Series which were to follow.
Rupee One - Obverse
Rupee One -Reverse
Rupees Two and Annas Eight - Obverse
King's Portrait Series
Regular issues of this Series carrying the portrait of George V were introduced
in May, 1923 on a Ten Rupee Note. The King's Portrait Motif continued as an integral
feature of all Paper Money issues of British India. Government of India continued
to issue currency notes till 1935 when the Reserve Bank of India took over the functions
of the Controller of Currency. These notes were issued in denominations of Rs 5,
10, 50, 100, 500, 1000, 10,000.
Rupees One Thousand
Rupees Ten Thousand
With the establishment of the Currency Note Press at Nasik in 1928, currency notes
came to be progressively printed in India. By 1932 the Nasik Press was printing
the entire spectrum of India currency notes. The improved security features were
changed watermarks, intricate portrait designs and multicoloured printing.
The Reserve Bank of India was formally inaugurated on Monday, April 1, 1935 with
its Central Office at Calcutta.
The first Central Office of the Reserve Bank of India
It began operations by taking over from the Government the functions hitherto performed
by the Controller of Currency and from the Imperial Bank the management of Government
Accounts and Public Debt. The existing Currency Offices in Calcutta, Bombay, Madras,
Rangoon, Karachi, Lahore and Cawnpore became the branches of the Issue Department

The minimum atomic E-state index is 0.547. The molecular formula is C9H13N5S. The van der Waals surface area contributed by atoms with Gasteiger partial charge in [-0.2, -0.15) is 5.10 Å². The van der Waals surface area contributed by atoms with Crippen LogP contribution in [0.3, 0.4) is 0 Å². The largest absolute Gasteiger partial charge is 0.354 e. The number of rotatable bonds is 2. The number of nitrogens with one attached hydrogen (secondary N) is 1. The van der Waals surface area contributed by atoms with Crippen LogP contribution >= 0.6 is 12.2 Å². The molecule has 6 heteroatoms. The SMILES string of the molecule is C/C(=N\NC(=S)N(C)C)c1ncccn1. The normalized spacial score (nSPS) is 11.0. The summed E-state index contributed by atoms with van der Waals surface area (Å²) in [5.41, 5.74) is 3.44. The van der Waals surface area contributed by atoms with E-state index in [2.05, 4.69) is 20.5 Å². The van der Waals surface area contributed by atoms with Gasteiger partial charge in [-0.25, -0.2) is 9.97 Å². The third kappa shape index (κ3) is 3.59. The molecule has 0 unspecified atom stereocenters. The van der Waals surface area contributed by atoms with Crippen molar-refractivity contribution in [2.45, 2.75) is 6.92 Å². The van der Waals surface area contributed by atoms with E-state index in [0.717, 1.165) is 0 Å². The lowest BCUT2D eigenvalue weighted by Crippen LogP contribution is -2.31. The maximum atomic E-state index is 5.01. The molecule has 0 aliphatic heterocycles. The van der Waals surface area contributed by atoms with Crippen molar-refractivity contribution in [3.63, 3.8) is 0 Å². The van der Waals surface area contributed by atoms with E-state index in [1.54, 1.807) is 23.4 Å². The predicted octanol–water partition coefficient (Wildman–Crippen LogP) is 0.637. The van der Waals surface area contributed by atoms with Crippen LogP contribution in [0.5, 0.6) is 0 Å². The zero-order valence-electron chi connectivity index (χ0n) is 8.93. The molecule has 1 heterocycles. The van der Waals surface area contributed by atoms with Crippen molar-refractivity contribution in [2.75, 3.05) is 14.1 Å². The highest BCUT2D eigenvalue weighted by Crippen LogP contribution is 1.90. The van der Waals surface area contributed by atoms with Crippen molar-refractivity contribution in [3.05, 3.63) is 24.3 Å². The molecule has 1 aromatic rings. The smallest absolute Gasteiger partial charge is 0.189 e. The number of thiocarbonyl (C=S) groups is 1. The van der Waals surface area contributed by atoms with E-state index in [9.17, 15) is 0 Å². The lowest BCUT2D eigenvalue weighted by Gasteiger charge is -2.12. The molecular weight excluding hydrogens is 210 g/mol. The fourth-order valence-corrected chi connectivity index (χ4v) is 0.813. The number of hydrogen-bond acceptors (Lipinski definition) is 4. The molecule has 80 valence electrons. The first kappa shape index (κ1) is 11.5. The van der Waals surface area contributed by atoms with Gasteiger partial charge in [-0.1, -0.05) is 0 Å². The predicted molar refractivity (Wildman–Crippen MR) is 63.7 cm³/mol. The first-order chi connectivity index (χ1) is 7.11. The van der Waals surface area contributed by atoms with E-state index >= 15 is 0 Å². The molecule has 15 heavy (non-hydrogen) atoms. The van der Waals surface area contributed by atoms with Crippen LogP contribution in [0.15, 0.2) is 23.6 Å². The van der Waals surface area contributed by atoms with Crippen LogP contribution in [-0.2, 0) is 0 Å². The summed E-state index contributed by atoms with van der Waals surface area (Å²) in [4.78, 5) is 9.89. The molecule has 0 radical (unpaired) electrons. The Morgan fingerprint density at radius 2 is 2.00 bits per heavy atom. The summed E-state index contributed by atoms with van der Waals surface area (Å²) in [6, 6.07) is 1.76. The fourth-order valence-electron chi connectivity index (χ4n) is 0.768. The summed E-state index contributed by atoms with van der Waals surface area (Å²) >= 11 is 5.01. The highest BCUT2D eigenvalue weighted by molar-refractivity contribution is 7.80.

of the Bank. (It was not then considered necessary to have an office in Delhi.).
Section 22 of the RBI Act, 1934, empowered it to continue issuing Government of
India notes till its own notes were ready for issue. The Central Board of the Bank
recommended that the Bank notes retain the general size, appearance and design of
the existing notes, albeit with modifications.
Notes with the portrait of Edward VIII were scheduled for release in the summer
of '37. But Edward's heart had its reasons and his abdication, at levels mundane,
delayed the Bank's issues to January 1938 when the first Five Rupee note was issued
bearing the portrait of George VI.
Rupees Five - First Note issued by Reserve Bank of India
This was followed by Rs 10 in February, Rs 100 in March and Rs 1,000 and Rs 10,000
in June 1938.
Rupees One Hundred
Rupees One Thousand
Rupees Ten Thousand
The first Governor, Sir Osborne Smith did not sign any bank notes; the first Reserve
Bank issues were signed by the second Governor, Sir James Taylor.
Sir Osborne Smith
Sir James Taylor
In August 1940, the one-rupee note was reintroduced, once again as a war time measure,
as a Government note with the status of a rupee coin, in terms of the Currency Ordinance
of 1940 (IV of 1940). The issuance of Rs 2 and Annas 8 was contemplated but Rs 2
was introduced instead on 3rd March , 1943.
Rupee One Obverse
Rupee One Reverse
During the war, Japanese Operations to destabilise Indian currency involved high
quality forgeries, largely of Re 10 notes signed by Governor C.D. Deshmukh.
Sir C. D. Deshmukh
This necessitated a change in the watermark and obverse design from the profile
portrait of George VI to his full frontal portrait. As an added security feature,
the security thread was introduced for the first time in India.
George VI Profile
George VI Frontal
The George VI series continued till 1947 and thereafter as a frozen series till
1950 when post independence notes were issued.